Foundation Work Underway For Aloft Hotel at 132 West 28th Street, in Chelsea

132 West 28th Street, designed by Peter Poon Architects.

Work on the foundations for 132 West 28th Street is now underway. Located in Chelsea between Sixth Avenue and Seventh Avenue, the structure will be a 326-foot-tall, 32-story Aloft Hotel with 203 rooms. Peter Poon Architects is behind the design while Frank Ng is the developer. Recent photos show that the building is one floor away from reaching street level.

The main rendering of 132 West 28th Street, Photo by Michael Young

Looking at the site through the construction fence. Photo by Michael Young

The DOB permits and rendering posted on the construction fence show a simple building massing with repeated floor plates. A small setback on the roof parapet will make way for two water towers hidden behind a dark-colored louver screen. The eastern and western elevations will most likely be left blank. The window panels will be separated by a staggered pattern of dark-colored frames that span every two floors.

The hotel’s amenities include a fitness center, a ground floor bar and lounge, an outdoor terrace on the second floor, a business center on the third floor, and a club on the 30th floor. The Aloft at 132 West 28th Street will be one of several new hotels coming to the Chelsea and NoMad districts. This will be the tallest building on the block when completed, and will offer views of Lower Manhattan. Work is also underway for another Aloft Hotel in the Financial District at 50 Trinity Place.

A formal completion date has not been announced yet.

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9 Comments on "Foundation Work Underway For Aloft Hotel at 132 West 28th Street, in Chelsea"

  1. l always like to see those water towers, don’t completely block them!

    • Jack Liberman | March 26, 2019 at 1:47 pm | Reply

      It’s instant landmarks for NYC, these wooden water towers. Piss only Russians on YouTube who thinking that these water towers are obsolete and shows NY and America decaying…
      However these water towers are replaced every 20-30 years. And this is a law required to have them for any structure over 6 floors.
      NYC Water Towers, only in NYC!!! And only 3 companies intstall them and maintain them.

  2. “The eastern and western elevations will most likely be left blank.”

    Why is this allowed? Building code should mandate that at least some semblance of windows be required on lot line walls of this height that are unlikely to be concealed, even if the windows are artificial.

    • Jack Liberman | March 26, 2019 at 2:03 pm | Reply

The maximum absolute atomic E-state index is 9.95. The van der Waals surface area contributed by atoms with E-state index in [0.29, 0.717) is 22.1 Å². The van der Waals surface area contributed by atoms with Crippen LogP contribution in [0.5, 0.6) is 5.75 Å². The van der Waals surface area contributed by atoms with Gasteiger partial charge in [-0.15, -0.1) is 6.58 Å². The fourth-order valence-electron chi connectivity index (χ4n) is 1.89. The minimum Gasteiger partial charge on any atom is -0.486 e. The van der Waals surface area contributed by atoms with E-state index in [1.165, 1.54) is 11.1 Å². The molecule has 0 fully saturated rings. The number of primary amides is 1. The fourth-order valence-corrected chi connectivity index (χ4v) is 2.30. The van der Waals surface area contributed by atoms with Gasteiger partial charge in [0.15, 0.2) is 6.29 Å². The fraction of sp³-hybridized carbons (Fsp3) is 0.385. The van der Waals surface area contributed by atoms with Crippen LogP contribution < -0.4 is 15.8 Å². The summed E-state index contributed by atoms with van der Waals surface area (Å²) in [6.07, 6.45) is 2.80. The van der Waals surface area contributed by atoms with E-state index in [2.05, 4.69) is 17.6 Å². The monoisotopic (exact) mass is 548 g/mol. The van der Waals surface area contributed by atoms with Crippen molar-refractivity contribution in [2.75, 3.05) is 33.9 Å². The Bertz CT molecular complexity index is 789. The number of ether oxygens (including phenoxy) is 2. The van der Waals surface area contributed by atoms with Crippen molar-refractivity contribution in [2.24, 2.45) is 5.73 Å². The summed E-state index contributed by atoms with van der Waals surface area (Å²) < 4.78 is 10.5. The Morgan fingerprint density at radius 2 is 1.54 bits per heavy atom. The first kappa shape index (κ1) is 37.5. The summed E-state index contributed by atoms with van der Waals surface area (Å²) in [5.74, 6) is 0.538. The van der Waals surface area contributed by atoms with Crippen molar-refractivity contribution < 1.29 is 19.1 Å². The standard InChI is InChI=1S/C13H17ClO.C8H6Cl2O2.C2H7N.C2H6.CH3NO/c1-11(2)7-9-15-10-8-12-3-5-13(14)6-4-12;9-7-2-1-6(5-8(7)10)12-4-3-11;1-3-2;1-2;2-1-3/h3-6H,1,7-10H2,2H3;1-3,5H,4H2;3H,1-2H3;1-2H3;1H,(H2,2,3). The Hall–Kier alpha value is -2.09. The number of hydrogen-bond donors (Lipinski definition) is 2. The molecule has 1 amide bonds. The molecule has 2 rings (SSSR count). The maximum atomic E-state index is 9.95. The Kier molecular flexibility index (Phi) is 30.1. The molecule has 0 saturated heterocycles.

This left for future tall neighbors, this is a mid block
      construction. In future, 10-20 years, these old buildings will be replaced by same height as this new hotel or even taller. Rendering shows like nothing, like center position of this building, but it’s construct in the middle of existing early 20th century street wall of low rises. 32-story tower in the block where tallest one is 16-story.

  3. Apropos roof-level water storage tanks, does anyone who contributes to or hosts this forum know why, even on new buildings, New York City seems to prefer those quaint, barrel-shaped water storage tanks with turret roofs which look like they properly belong to the 19th century. Rectangular, bolt-together, sectional tanks which can provide for a much lower profile (and thus easier to conceal) are readily available and are used elsewhere. Are those barrel-shaped tanks a long-outdated code requirement or is it a case of a monopoly fabricator with, shall we say, good relations with the city government?

    • Jack Liberman | March 26, 2019 at 1:53 pm | Reply

      It is a law requirement to have them for any building over 6 floors. Only 20-30,000 dollars cost to built them and install with service life of 20-30 years, and they are wood barrel. I don’t know if steel tank is better, wooden tanks are working well, just required periodical service and cleaning.
      So why we should change this on something new but not proven???

    • Jack Liberman | March 26, 2019 at 1:56 pm | Reply

      They are so authentic and became NYC one of most recognized landmark!!! They are cheap to install and maintain, and 3 NYC companies made them for using same technology for 150 years, and reluctant to change what is works well!!!

      • ..and l think that wood is the best material for maintaining the true taste of the water, as opposed to metal

  4. The rendering confuses me. Is the outdoor seating meant to be on a different rooftop across 28th Street?

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